Raised beds have their place, but not necessarily every place (Photo Joe Mabel, Wikimedia Commons)
Maybe the gardening world divides into diggers and non diggers. The non diggers favour raised vegetable beds and no dig gardening methods. We old diggers, on the other hand, are closer to our peasant ancestry.
Digging is not an activity to be feared. The physical effort is terribly good for you and it is only hard the first time. The more you work the soil, the easier it becomes. One of our vegetable gardens has been tilled for anything up to ten decades in some places and it is like working in potting mix. While Mark prefers to dig with a shovel, I swear by a good, sharp spade. People often neglect sharpening their spade but it makes a huge difference if you keep a good cutting edge on it.
Being of the digging persuasion, we have never felt the need for raised beds. If you put some effort into turning over the soil of your raised bed, it will fly in every direction, spoiling your surrounding paths. Lesson number one, should you decide you want them, is to keep the soil level lower than the surrounds and leave room to build up further as you add compost, green crops and all the additions which keep it fertile and friable over time.
Raised vegetable gardens have their uses in certain situations. Obviously they are of inestimable value for disabled gardeners or those who cannot bend comfortably. They can be useful where you are trying to garden in an area choked with old tree roots or with really bad drainage. They are, my daughter tells me, particularly useful in Canberra where a combination of clay, a new puppy and a heavy population of ground birds named choughs (pronounced chuffs) condemn any vegetables at ground level. But in the main, if you have halfway decent soil, I think it is actually easier to follow the traditional way and garden at ground level. The current vegetable garden craze has seen a building boom for raised beds and too little questioning of the rationale.
For starters, there are issues related to the construction of raised beds. Brick or concrete block is permanent and relatively expensive – devilishly difficult if you change your mind about your garden layout further down the track. Hardwood railway sleepers are expensive and heavy to handle. Most people end up with pine. Herein lies a major problem. If you use untreated pine in a high rainfall climate, it is going to start breaking down within a couple of years. Don’t forget it is permanently wet on the inside of the bed. So what about tanalised pine?
“No,” said my scientist daughter in Canberra. I trust her judgement in these matters and she did spend one summer as a chemistry student looking at sap staining on tanalised timber. She comments that the information on the internet is not particularly up to date, and in the absence of scientific evidence proving safety, she certainly would not want to be growing anything edible near tanalised timber. She points out that the preservative was, and may still be, a mixture of arsenic and chrome and plants are very good at absorbing and holding heavy metals. She wouldn’t risk it. She is constructing her raised beds out of untreated pallet timber which will break down in due course but is at least free, recycled and will last longer in her dry climate than here. She has also coated it with linseed oil.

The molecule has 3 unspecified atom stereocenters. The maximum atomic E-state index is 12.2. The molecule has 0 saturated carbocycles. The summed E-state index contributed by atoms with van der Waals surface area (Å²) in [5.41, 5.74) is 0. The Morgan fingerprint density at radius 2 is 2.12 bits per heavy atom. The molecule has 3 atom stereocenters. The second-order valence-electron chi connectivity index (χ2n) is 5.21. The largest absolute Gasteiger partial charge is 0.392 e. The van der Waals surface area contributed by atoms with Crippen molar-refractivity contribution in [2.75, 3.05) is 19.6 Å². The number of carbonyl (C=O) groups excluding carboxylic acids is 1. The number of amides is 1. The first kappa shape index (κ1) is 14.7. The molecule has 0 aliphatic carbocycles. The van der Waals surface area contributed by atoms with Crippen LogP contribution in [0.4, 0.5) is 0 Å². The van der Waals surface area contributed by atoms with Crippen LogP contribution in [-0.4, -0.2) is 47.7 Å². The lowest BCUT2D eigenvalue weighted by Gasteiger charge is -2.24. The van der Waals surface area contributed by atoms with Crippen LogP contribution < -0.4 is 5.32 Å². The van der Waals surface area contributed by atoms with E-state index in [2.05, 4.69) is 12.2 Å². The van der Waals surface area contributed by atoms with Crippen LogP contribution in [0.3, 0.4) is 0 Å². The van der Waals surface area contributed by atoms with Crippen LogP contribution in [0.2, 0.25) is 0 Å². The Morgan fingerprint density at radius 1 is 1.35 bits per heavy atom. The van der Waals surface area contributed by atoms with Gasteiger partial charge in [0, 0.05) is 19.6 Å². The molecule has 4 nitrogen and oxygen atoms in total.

The conventional approach to vegetable gardens, though one hopes the timber sides are not tanalised
Once you have built your raised bed, you have the problem of filling it. Too often, I have seen people on TV wheeling in large, heavy grade plastic bags, each containing 40 litres of soil mix bought from the garden centre. I can’t think of much that is less environmentally friendly. If you are not going to go down the expensive, convenience route, you are going to have to find or create your own soil. It takes a much greater volume than you would ever dream of to fill a raised bed. Then you have to shovel or lift the soil in. Don’t underestimate the size of the task.
At this point, some advocate going the no dig route. I know the theory, but being diggers, we have never done it. It consists of layering a mixture of compostable materials and leaving the worms to do the task of breaking it down. So you layer green material (but avoid weeds, seeding plants and anything diseased such as mildewed tomatoes) alternately with dry matter (fine twigs, newspaper, even old woollen carpet, straw and the likes). Essentially you are building a cold compost heap. It takes time for it all to break down and form a tilth and longer term, it matters a great deal what your proportion of green matter to dried matter is. Kay Baxter of Koanga Institute has written about this and why she chose to abandon the no dig approach after many years to return to old fashioned double digging.
If you want to hasten your no-dig garden, you end up adding large quantities of compost and humus and this is where my vegetable growing husband draws the line. We make large quantities of hot compost here and as far as he is concerned, that compost is destined to be spread annually to a depth of no more than 5cm across as much garden as possible – thereby feeding and conditioning the soil while acting as mulch. There is no way he will allow a single garden bed, whether raised or not, to absorb more than its allotted share just to avoid having to dig the soil.
Raised beds and no dig gardening require higher inputs for the same, or often less output. We are waiting for practitioners with several decades of experience to convince us that these gardening techniques are an improvement, rather than recent converts.
First published in the Waikato Times and reprinted here with their permission.